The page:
Married; children: two. Education: B.A. (English and journalism). Hobbies and other interests: Practicing kung fu (Shaolin-Do).
Home and office—Carmel, IN.
Author. Worked variously as an editor, photographer, technical writer, maintenance worker, ballroom-dance instructor, concert promoter, and marketing director.
Society of Children's Book Writers and Illustrators.
Great Stone Face Book Award, Children's Librarians of New Hampshire, for Tiger; Best Books for Young Adults designation, American Library Association, and New York Book Show Awards honor, Bookbinders' Guild of New York, both 2006, both for Monkey.
"FIVE ANCESTORS" MIDDLE-GRADE NOVEL SERIES
Tiger, Random House (New York, NY), 2005.
Monkey, Random House (New York, NY), 2005.
Snake, Random House (New York, NY), 2006.
Crane, Random House (New York, NY), 2007.
Stone's "Five Ancestors" novels were adapted as audiobooks, read by Kiki Barrera, for Listening Library, beginning 2005.
Jeff Stone's career in young-adult literature began with an auspicious start. Tiger, the first installment in his "Five Ancestors" series, was auctioned between five publishing houses upon its completion, with Random House winning the right to publish the book. The inspiration for the five-part series about five orphan Buddhist monks came from Stone's own experiences as an adopted child. As he noted in an interview with BookPage online, he had two major goals in life: "one was to write a book and the other was to find my birth mother." Ironically, after achieving his first goal with publication of Tiger, Stone also came to the end of a fifteen-year search when he was reunited with the woman who has given him up for adoption years before.
In the "Five Ancestors" novels, Stone brings readers back to the seventeenth century and introduces readers to the art of kung fu, a discipline he practices daily. Drawing from the philosophy underlying the martial art, he created the series to convey to young people that, as he remarked in his BookPage interview, "everyone has individual strengths and weaknesses. If they can embrace the differences and build on their strengths, it will make the world a better place for them."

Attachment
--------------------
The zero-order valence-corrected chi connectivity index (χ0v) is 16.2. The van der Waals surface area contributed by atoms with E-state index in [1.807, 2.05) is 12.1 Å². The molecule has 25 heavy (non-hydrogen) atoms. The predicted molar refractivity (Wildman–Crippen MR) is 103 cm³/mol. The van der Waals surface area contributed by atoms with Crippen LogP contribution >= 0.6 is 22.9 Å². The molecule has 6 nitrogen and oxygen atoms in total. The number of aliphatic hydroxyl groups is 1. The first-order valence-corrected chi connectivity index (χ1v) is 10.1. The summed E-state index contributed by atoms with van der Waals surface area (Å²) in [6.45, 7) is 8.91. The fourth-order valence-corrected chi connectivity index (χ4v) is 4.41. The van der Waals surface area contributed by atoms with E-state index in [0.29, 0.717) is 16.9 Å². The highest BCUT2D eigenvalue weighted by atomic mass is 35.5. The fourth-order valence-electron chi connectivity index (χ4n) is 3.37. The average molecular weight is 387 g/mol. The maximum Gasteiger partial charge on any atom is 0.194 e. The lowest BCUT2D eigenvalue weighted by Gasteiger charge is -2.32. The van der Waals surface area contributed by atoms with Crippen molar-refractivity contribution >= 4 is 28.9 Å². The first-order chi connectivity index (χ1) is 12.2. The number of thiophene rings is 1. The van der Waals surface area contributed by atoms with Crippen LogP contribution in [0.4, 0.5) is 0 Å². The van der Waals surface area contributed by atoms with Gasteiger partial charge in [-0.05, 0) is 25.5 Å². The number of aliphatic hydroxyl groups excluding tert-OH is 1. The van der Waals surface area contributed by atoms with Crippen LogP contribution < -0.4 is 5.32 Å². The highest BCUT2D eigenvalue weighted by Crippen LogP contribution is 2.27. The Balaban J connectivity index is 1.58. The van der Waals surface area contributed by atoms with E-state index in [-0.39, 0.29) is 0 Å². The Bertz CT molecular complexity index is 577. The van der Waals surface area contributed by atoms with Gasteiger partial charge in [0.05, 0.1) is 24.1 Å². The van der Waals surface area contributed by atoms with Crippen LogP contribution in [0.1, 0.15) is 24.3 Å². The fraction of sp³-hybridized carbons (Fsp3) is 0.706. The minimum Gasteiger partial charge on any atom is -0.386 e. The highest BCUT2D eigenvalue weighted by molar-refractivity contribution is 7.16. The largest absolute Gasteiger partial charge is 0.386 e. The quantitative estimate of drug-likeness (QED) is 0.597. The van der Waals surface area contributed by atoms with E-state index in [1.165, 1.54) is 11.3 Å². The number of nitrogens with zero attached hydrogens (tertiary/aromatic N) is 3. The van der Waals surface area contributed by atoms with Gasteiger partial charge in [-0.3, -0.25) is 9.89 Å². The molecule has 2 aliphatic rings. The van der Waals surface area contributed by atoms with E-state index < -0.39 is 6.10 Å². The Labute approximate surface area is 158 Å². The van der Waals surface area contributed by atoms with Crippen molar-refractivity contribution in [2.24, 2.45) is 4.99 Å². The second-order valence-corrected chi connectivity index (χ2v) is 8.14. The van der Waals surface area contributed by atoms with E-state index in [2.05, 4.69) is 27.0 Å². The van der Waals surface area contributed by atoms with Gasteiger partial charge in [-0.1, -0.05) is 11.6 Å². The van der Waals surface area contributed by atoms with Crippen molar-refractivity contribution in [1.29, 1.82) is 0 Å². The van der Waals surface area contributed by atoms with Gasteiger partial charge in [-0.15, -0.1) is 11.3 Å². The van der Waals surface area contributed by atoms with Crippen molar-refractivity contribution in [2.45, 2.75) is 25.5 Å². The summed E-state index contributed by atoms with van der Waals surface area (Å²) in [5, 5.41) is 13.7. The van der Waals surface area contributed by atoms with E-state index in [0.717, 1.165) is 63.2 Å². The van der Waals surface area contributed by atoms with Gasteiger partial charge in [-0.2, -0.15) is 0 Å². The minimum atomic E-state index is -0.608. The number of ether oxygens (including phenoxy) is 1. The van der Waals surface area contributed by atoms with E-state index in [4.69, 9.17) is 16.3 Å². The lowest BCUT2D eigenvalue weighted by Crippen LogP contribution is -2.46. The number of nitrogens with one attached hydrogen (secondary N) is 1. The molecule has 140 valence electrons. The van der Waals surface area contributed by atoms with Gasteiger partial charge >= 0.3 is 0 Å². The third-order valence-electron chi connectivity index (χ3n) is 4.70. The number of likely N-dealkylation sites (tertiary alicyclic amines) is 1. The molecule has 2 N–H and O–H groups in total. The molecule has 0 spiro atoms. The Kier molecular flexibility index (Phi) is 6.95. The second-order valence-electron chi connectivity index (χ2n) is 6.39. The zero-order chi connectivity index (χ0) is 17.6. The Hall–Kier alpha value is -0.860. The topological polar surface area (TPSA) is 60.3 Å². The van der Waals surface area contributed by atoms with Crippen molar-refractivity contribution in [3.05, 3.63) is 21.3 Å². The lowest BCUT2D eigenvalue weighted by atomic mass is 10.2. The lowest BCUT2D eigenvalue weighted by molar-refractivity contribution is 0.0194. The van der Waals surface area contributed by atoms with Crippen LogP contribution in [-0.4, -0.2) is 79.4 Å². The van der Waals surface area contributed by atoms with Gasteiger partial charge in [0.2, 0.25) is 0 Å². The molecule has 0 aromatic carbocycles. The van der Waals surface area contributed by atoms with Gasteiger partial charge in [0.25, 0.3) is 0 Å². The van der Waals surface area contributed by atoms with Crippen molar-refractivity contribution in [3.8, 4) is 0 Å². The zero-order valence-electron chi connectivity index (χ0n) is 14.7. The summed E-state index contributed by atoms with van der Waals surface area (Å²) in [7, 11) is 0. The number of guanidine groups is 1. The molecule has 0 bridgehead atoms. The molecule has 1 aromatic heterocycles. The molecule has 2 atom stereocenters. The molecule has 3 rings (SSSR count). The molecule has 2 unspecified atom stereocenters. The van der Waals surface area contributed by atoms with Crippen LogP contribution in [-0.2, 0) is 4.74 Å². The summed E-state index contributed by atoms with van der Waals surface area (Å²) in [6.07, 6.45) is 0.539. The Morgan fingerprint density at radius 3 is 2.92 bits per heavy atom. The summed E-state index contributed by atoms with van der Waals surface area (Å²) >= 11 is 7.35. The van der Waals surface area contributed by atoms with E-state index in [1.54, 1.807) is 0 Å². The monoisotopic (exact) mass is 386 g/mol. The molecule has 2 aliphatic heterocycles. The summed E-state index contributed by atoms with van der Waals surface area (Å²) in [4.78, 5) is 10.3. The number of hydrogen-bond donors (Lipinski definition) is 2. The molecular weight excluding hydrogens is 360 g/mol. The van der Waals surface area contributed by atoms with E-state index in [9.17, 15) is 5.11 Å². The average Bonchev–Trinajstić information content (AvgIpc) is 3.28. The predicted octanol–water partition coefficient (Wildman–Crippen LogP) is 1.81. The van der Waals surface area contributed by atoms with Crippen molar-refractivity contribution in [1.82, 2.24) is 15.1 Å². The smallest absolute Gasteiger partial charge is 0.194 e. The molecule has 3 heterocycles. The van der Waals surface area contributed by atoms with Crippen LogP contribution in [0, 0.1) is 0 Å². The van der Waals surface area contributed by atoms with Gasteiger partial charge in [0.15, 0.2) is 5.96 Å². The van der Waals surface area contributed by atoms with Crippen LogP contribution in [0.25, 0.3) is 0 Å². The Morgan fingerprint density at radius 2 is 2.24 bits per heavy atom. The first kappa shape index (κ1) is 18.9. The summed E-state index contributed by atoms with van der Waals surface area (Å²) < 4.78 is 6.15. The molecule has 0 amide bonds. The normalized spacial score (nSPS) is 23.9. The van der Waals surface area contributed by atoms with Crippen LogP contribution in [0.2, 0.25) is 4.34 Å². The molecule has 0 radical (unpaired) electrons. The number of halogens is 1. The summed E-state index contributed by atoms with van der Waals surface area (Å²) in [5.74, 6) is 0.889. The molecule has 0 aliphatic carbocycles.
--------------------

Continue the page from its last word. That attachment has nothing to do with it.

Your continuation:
Tiger opens the "Five Ancestors" series, as an attack on the orphans' remote monastery results in the death of their teacher, the Grandmaster. After the attack, the five monks are separated, and each book in the series follows the adventures of one of the five. Tiger centers on Fu, the hot-tempered monk who has the fighting characteristics of a tiger. Monkey follows the youngest monk, Malao, who can swiftly maneuver in a monkey-like fashion, and Snake follows the adventures of secretive
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Seh, while Crane concludes the ongoing saga. Reviewing Stone's novels, critics acknowledged the storytelling as fast-paced and action-packed. Kathleen Meulen, reviewing Monkey for School Library Journal, remarked on Stone's "masterful job of managing an intricate plot, developing authentic characters, and writing well-described fight scenes."
Biographical and Critical Sources
Booklist, February 15, 2005, Linda Perkins, review of Tiger, p. 1074; October 1, 2005, Linda Perkins, review of Monkey, p. 60.
Kirkus Reviews, February 15, 2005, review of Tiger, p. 236; September 1, 2005, review of Monkey, p. 983; February 1, 2006, review of Snake, p. 137.
Kliatt, September, 2005, Janet Julian, review of Tiger, p. 56.
Publishers Weekly, January 24, 2005, review of Tiger, p. 244.
School Library Journal, February, 2005, Coop Renner, review of Tiger, p. 142; July, 2005, Francisca Goldsmith, review of Tiger, p. 58; October, 2005, Kathleen Meulen, review of Monkey, p. 174; February, 2006, B. Allison Gary, review of Monkey, p. 73.
BookPage,http://www.bookpage.com/ (April 1, 2007), Joni Rendon, "New Kung Fu Series Reflects a Chapter from Author's Past."
Random House Web site,http://www.randomhouse.com/ (April 1, 2007), "Jeff Stone."
Society of Children's Book Writers and Illustrators Web site,http://www.scbwi.org/ (April 1, 2007), Barbara Odanaka, "Getting to Know … Jeff Stone."